Arduino Ethernet Shield powered by the PIC32MX controller
Angelu (Elsofgel), a Canadian-based electrical engineer has developed an Arduino shield to implement an SPI to Ethernet Interface (SEI) on the PIC32 microcontroller. While it seems very similar to the Wiznet’s chips, the major difference being that it is a software implementation and the physical layer (PHY) is an external device.
It interfaces the host controller via SPI interface with a clock speed up to 20MHz, and one extra interrupt line. One 8 bit GPIO port and one 15bit GPIO port that can be controlled by the host controller. The SPI implementation has a “Register Monitor Interface” that serially outputs most of the register’s values to a PC application which is very helpful during development.
He also wrote two host controller open-source applications in for the device. The first display’s sensor data like outdoor temperature, sensor location time, power grid frequency e.t.c., which you can find here. The other one just shows a very cute picture of a cat.
“There are three versions of the SEI, one implemented on the PIC32MX664F064 with 20K dedicated to the Ethernet Rx/Tx buffers, one implemented on PIC32MX695F512 with 103k of Rx/Tx buffers and one on PIC32MZ microcontroller that offers symmetric encryption. There is a version of each of the three that connects to a network switch KSZ8863RLL instead the classic PHY chip,” notes Angelu.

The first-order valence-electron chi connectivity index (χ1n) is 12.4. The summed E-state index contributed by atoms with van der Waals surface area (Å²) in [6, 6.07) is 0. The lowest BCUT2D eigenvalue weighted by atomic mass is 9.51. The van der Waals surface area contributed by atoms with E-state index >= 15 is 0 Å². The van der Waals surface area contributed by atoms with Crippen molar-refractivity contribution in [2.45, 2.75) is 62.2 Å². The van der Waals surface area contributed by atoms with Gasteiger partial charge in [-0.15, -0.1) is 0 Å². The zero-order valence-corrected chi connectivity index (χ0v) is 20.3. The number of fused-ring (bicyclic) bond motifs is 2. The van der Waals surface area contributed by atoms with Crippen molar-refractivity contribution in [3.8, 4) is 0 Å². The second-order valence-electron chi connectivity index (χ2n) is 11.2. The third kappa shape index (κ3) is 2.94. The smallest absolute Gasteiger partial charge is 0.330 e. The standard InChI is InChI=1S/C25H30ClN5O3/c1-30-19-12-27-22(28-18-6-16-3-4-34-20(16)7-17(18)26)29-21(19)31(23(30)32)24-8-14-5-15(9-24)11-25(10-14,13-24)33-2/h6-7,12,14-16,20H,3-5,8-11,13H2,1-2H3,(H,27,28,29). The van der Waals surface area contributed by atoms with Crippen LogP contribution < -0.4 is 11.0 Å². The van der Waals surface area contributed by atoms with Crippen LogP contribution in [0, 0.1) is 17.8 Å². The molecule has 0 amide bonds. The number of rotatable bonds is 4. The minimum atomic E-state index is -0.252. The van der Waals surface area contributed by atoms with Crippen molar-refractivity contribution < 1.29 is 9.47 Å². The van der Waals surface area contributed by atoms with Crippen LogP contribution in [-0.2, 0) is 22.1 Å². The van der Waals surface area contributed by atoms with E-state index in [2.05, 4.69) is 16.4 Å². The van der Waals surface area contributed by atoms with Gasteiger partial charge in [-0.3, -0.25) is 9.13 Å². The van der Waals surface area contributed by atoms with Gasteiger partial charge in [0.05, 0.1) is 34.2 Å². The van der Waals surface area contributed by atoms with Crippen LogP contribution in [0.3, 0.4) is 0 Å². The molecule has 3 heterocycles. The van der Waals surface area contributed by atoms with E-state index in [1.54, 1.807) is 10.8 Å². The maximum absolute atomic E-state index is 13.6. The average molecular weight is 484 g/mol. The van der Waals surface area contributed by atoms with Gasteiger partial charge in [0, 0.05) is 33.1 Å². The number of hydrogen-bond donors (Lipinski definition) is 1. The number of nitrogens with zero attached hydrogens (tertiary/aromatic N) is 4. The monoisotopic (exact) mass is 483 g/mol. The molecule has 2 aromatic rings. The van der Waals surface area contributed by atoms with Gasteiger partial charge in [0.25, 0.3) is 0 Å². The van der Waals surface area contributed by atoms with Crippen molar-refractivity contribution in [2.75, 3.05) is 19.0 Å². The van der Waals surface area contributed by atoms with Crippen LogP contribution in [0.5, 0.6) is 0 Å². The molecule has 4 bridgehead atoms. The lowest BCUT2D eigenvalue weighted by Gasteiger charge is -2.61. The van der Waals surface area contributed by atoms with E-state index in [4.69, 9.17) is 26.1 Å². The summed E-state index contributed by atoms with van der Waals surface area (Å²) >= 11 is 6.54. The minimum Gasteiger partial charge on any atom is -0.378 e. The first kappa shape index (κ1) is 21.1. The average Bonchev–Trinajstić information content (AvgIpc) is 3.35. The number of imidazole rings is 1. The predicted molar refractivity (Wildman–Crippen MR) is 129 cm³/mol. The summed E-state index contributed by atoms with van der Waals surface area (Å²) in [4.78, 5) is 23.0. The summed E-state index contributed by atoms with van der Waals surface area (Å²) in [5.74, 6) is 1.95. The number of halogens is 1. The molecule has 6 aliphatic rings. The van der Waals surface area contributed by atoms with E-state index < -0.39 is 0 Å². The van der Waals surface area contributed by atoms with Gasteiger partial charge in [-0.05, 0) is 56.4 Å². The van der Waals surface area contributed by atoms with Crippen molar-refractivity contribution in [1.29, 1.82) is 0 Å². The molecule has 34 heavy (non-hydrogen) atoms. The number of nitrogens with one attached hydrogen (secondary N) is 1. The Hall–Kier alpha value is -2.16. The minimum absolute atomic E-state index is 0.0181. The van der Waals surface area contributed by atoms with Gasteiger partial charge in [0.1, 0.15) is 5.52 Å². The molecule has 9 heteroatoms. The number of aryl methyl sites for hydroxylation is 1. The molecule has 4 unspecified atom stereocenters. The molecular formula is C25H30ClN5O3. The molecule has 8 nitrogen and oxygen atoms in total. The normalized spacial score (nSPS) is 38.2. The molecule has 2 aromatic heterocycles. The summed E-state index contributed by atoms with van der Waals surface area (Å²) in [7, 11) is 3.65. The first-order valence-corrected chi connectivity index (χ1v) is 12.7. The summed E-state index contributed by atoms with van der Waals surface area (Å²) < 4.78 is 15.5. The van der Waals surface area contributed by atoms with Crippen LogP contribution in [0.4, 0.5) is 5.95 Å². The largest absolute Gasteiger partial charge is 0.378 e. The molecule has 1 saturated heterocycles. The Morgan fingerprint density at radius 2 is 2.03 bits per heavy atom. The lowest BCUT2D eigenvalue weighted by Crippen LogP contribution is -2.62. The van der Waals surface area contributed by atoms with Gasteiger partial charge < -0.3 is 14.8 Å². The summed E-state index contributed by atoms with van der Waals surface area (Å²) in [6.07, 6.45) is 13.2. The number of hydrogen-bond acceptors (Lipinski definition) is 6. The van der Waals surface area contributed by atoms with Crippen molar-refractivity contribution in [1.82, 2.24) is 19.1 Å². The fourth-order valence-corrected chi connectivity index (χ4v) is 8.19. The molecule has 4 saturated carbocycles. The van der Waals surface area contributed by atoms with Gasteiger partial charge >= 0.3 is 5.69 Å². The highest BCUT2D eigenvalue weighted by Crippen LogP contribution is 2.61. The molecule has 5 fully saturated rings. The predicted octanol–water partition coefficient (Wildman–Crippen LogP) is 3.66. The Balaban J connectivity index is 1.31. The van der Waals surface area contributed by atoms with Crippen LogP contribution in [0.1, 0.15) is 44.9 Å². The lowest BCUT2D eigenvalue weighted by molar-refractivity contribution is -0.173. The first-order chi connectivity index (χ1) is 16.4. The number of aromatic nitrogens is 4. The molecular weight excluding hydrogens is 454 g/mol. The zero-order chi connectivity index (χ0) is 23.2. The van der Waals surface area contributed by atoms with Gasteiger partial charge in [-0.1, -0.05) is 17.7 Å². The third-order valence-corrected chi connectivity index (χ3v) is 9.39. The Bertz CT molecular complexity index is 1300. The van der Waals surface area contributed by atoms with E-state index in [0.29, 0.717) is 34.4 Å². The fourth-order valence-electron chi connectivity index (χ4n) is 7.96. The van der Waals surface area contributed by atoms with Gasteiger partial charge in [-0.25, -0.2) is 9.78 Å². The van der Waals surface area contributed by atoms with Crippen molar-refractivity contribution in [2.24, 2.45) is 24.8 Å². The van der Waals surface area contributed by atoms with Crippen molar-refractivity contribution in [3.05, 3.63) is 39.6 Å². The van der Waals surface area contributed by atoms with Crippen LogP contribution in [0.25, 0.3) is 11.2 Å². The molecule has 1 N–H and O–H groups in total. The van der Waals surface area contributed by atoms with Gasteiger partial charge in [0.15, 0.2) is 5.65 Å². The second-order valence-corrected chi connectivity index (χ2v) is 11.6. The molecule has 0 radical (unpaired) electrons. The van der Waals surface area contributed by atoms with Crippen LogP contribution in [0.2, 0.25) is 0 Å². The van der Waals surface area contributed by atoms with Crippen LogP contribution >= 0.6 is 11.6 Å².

Though the PIC32MZ microcontroller implementation is not ready at the moment of writing, he also plans to build a version with VLAN capability.
There is no library for the shield yet, so the host controller accesses the registers directly in the examples above. Furthermore, the cat example is driven by an Xmega controller overclocked to 40MHz and the SPI running at 20MHz while writing, and 10MHz while reading.
The features of the shield include:
- Extra 8 + 15 I/O pins that can be controlled via the SPI interface
- Register Monitor Interface via a UART Tx pin that can be useful when debugging the Arduino code
- 20 kB receive/transmit total buffer memory
- 4 independent multi-subnet sockets
- 20MHz SPI mode 0, 1, 2 or 3
- Protocols: ARP, IPv4, ICMP, UDP, TCP, DHCP
- PING reply algorithm
- Interrupt System
- PHY with Auto MDI-X capability
- MicroSD socket onboard
- 3.3 – 5V compatible
The PCB design is open source, and the User manual, schematics, and 3D pdfs are all available on Github. The shield is currently available on Tindie for $22 and some information about it is also available there.